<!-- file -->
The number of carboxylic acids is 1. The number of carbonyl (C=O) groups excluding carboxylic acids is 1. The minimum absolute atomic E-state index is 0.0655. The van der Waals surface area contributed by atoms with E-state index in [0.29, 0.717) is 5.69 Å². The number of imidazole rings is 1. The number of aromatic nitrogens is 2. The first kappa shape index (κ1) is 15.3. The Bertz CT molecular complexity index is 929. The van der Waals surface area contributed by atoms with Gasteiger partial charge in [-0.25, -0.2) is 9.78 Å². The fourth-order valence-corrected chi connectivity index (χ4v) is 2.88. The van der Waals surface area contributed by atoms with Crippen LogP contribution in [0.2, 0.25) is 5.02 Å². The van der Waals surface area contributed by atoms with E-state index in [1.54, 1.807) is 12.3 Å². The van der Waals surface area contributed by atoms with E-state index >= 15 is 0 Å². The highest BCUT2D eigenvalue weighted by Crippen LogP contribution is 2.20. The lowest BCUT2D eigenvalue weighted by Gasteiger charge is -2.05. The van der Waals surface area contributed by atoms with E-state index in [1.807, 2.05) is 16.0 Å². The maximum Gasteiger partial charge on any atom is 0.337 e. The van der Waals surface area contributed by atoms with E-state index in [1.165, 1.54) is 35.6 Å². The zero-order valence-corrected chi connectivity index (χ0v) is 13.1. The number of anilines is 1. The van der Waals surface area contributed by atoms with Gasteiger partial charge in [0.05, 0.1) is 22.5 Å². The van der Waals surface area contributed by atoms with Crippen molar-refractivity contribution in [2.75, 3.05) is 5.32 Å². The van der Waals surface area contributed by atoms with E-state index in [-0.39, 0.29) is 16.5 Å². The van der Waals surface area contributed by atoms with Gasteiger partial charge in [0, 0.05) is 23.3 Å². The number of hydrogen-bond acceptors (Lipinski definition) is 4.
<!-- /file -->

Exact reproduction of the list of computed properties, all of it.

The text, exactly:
The number of carboxylic acids is 1. The number of carbonyl (C=O) groups excluding carboxylic acids is 1. The minimum absolute atomic E-state index is 0.0655. The van der Waals surface area contributed by atoms with E-state index in [0.29, 0.717) is 5.69 Å². The number of imidazole rings is 1. The number of aromatic nitrogens is 2. The first kappa shape index (κ1) is 15.3. The Bertz CT molecular complexity index is 929. The van der Waals surface area contributed by atoms with Gasteiger partial charge in [-0.25, -0.2) is 9.78 Å². The fourth-order valence-corrected chi connectivity index (χ4v) is 2.88. The van der Waals surface area contributed by atoms with Crippen LogP contribution in [0.2, 0.25) is 5.02 Å². The van der Waals surface area contributed by atoms with E-state index in [1.54, 1.807) is 12.3 Å². The van der Waals surface area contributed by atoms with E-state index >= 15 is 0 Å². The highest BCUT2D eigenvalue weighted by Crippen LogP contribution is 2.20. The lowest BCUT2D eigenvalue weighted by Gasteiger charge is -2.05. The van der Waals surface area contributed by atoms with E-state index in [1.807, 2.05) is 16.0 Å². The maximum Gasteiger partial charge on any atom is 0.337 e. The van der Waals surface area contributed by atoms with E-state index in [1.165, 1.54) is 35.6 Å². The zero-order valence-corrected chi connectivity index (χ0v) is 13.1. The number of anilines is 1. The van der Waals surface area contributed by atoms with Gasteiger partial charge in [0.05, 0.1) is 22.5 Å². The van der Waals surface area contributed by atoms with Crippen molar-refractivity contribution in [2.75, 3.05) is 5.32 Å². The van der Waals surface area contributed by atoms with E-state index in [-0.39, 0.29) is 16.5 Å². The van der Waals surface area contributed by atoms with Gasteiger partial charge in [0, 0.05) is 23.3 Å². The number of hydrogen-bond acceptors (Lipinski definition) is 4.